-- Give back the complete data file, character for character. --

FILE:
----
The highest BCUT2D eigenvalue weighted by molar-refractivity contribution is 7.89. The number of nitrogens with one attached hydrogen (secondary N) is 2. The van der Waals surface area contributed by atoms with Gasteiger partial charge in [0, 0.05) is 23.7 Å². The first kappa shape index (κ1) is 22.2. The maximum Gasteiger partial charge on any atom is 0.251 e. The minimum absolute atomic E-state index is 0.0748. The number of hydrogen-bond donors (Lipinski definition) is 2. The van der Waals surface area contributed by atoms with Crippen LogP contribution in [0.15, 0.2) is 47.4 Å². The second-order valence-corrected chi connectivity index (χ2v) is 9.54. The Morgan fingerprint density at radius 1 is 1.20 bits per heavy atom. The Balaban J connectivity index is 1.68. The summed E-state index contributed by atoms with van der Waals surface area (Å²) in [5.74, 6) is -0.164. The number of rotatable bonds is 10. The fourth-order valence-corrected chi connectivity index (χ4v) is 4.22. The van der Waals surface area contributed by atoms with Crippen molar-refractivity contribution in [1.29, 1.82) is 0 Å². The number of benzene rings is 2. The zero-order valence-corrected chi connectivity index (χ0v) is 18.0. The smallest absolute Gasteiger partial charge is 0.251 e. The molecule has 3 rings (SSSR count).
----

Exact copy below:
The highest BCUT2D eigenvalue weighted by molar-refractivity contribution is 7.89. The number of nitrogens with one attached hydrogen (secondary N) is 2. The van der Waals surface area contributed by atoms with Gasteiger partial charge in [0, 0.05) is 23.7 Å². The first kappa shape index (κ1) is 22.2. The maximum Gasteiger partial charge on any atom is 0.251 e. The minimum absolute atomic E-state index is 0.0748. The number of hydrogen-bond donors (Lipinski definition) is 2. The van der Waals surface area contributed by atoms with Crippen LogP contribution in [0.15, 0.2) is 47.4 Å². The second-order valence-corrected chi connectivity index (χ2v) is 9.54. The Morgan fingerprint density at radius 1 is 1.20 bits per heavy atom. The Balaban J connectivity index is 1.68. The summed E-state index contributed by atoms with van der Waals surface area (Å²) in [5.74, 6) is -0.164. The number of rotatable bonds is 10. The fourth-order valence-corrected chi connectivity index (χ4v) is 4.22. The van der Waals surface area contributed by atoms with Crippen molar-refractivity contribution in [1.29, 1.82) is 0 Å². The number of benzene rings is 2. The zero-order valence-corrected chi connectivity index (χ0v) is 18.0. The smallest absolute Gasteiger partial charge is 0.251 e. The molecule has 3 rings (SSSR count).